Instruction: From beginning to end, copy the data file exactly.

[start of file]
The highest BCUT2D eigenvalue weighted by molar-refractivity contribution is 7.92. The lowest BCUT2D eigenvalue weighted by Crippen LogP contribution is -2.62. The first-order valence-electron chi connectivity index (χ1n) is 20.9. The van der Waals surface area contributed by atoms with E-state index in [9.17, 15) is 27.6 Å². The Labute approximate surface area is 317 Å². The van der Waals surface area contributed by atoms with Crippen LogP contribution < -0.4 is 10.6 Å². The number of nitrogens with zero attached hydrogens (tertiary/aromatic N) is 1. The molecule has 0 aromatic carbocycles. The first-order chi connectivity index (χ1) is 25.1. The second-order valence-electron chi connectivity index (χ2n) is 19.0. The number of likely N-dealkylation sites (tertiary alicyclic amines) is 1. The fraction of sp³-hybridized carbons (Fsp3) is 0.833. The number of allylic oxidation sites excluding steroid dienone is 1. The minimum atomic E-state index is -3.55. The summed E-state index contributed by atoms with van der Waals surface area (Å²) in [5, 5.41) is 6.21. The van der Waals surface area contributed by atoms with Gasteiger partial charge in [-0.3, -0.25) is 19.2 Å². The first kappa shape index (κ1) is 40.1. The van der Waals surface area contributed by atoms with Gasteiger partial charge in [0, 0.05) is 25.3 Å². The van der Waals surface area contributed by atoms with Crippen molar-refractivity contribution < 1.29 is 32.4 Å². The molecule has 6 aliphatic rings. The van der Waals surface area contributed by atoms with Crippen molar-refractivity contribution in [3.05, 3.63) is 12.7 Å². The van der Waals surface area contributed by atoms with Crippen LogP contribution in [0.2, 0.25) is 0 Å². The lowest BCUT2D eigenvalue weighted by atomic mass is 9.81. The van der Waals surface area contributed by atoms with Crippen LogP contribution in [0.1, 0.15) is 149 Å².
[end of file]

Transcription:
The highest BCUT2D eigenvalue weighted by molar-refractivity contribution is 7.92. The lowest BCUT2D eigenvalue weighted by Crippen LogP contribution is -2.62. The first-order valence-electron chi connectivity index (χ1n) is 20.9. The van der Waals surface area contributed by atoms with E-state index in [9.17, 15) is 27.6 Å². The Labute approximate surface area is 317 Å². The van der Waals surface area contributed by atoms with Crippen LogP contribution < -0.4 is 10.6 Å². The number of nitrogens with zero attached hydrogens (tertiary/aromatic N) is 1. The molecule has 0 aromatic carbocycles. The first-order chi connectivity index (χ1) is 25.1. The second-order valence-electron chi connectivity index (χ2n) is 19.0. The number of likely N-dealkylation sites (tertiary alicyclic amines) is 1. The fraction of sp³-hybridized carbons (Fsp3) is 0.833. The number of allylic oxidation sites excluding steroid dienone is 1. The minimum atomic E-state index is -3.55. The summed E-state index contributed by atoms with van der Waals surface area (Å²) in [5, 5.41) is 6.21. The van der Waals surface area contributed by atoms with Gasteiger partial charge in [-0.3, -0.25) is 19.2 Å². The first kappa shape index (κ1) is 40.1. The van der Waals surface area contributed by atoms with Gasteiger partial charge in [0, 0.05) is 25.3 Å². The van der Waals surface area contributed by atoms with Crippen molar-refractivity contribution < 1.29 is 32.4 Å². The molecule has 6 aliphatic rings. The van der Waals surface area contributed by atoms with Crippen molar-refractivity contribution in [3.05, 3.63) is 12.7 Å². The van der Waals surface area contributed by atoms with Crippen LogP contribution in [0.2, 0.25) is 0 Å². The lowest BCUT2D eigenvalue weighted by atomic mass is 9.81. The van der Waals surface area contributed by atoms with Crippen LogP contribution in [0.1, 0.15) is 149 Å².